Bloomberg also picks up on the GDP revision and looking at revisions to the historical data, writes that "the pandemic contraction is seen as being a bit less severe than previously thought: GDP is now reckoned to have dropped at a 28% annual clip in the second quarter of 2020, instead by 29.9% … But the recovery since then has been somewhat slower, according to the update. Growth last year was revised to 1.9% from 2.1%.And of all GDP components, consumption was the weakest.

One has to wonder why the Biden Admin. numbers always start on the high side then drift downward in the revisions that almost no one pays any attention to anyway.

Consumers not sound

Amidst the numbers of these reports, here is where ZH says all those excess savings that made for a “strong” and “resilient” consumer are as of today:

image 828

Consumer financial strength has fallen below the trend or even any past point along the trend in terms of the consumer inflation-adjusted savings rate with the accumulated surplus in savings just breaking zero when adjusted for inflation. So, the savings are gone! No more resilient consumer.

Which means no more fake GDP, or, as ZH put it …

... which means that if Q3 GDP was bad and consumption was "revised" sharply lower (odd how economic data is never revised higher under Joe Biden), Q4 - when savings are virtually non-existent - and where we also get the i) return of student loan payments; ii) the UAW strike; iii) the government shutdown and iv) oil at almost $100 and gasoline at one year highs, [GDP] is about to fall off a cliff.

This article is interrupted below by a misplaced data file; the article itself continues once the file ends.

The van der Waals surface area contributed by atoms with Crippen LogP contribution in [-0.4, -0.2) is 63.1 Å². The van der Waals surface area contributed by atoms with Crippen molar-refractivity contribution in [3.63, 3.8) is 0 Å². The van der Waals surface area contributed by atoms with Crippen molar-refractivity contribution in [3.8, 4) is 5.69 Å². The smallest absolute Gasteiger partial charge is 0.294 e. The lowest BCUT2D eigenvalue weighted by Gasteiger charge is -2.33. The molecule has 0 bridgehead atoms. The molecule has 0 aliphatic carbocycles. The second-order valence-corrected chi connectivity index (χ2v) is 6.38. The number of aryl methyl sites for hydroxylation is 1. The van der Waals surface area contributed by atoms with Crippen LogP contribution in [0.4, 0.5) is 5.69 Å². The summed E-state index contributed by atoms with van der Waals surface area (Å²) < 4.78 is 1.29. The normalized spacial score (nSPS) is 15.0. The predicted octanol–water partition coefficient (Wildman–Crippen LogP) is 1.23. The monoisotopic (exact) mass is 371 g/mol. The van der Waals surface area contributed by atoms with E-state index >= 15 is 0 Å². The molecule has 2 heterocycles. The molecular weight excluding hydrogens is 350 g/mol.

Which means, as I laid out awhile back in one of my “Deeper Dives,” GDP is about to plunge to match negative GDI, since the two usually track with each other. It will not be a case of GDI rising to match positive GDP. Matching down to negative GDI equals a recession.

All of the above revisions, forewarned of all along the way here, are one more reason I say The Daily Doom is where you get the news before it happens. In this case, it is news that has happened, but it never got reported, except in editorials and “Deeper Dives” here that analyzed what was really happening. In other cases, I try to lay out trends that tell us what will be happening soon, regardless of what all the other flummoxed gurus are saying.

Or, as ZH puts it in the form of a question:

When will this [reported] data be 'free' to reflect reality?

I try to bring reality into the picture of what is being parroted by the press from the Biden Admin. and the Fed and other central bankers and market-makers on Wall Street.

We are going to have a recession, because that’s the way the world works,” Katie Koch, CEO of the firm with $210 billion under management, said Thursday at CNBC’s “Delivering Alpha” conference. “We haven’t had a real one for over a decade and a half….”

The U.S. economy has stayed afloat due largely to a resilient consumer flush with cash and a labor market that has remained powerful. However, Koch said the Federal Reserve’s interest rate hikes targeted at slowing the economy and bringing down inflation will start to bite. Higher rates have long been thought to work with lag effects, the timing of which is uncertain and dependent on a variety of factors.

“I do think it pays to be patient and wait to see higher rates work their way through the system,” Koch said. “We haven’t seen the pain of higher rates, but it’s coming.

Meanwhile, US oil prices just edged higher toward that $100 per barrel I’ve been saying we are likely to see. Brent crude overnight tapped $97 per barrel on the shoulder. Just a little higher reach, and we’re there. That’s close enough for horseshoes, hand grenades and dancing, but not quite close enough for me to say we hit my projection … yet.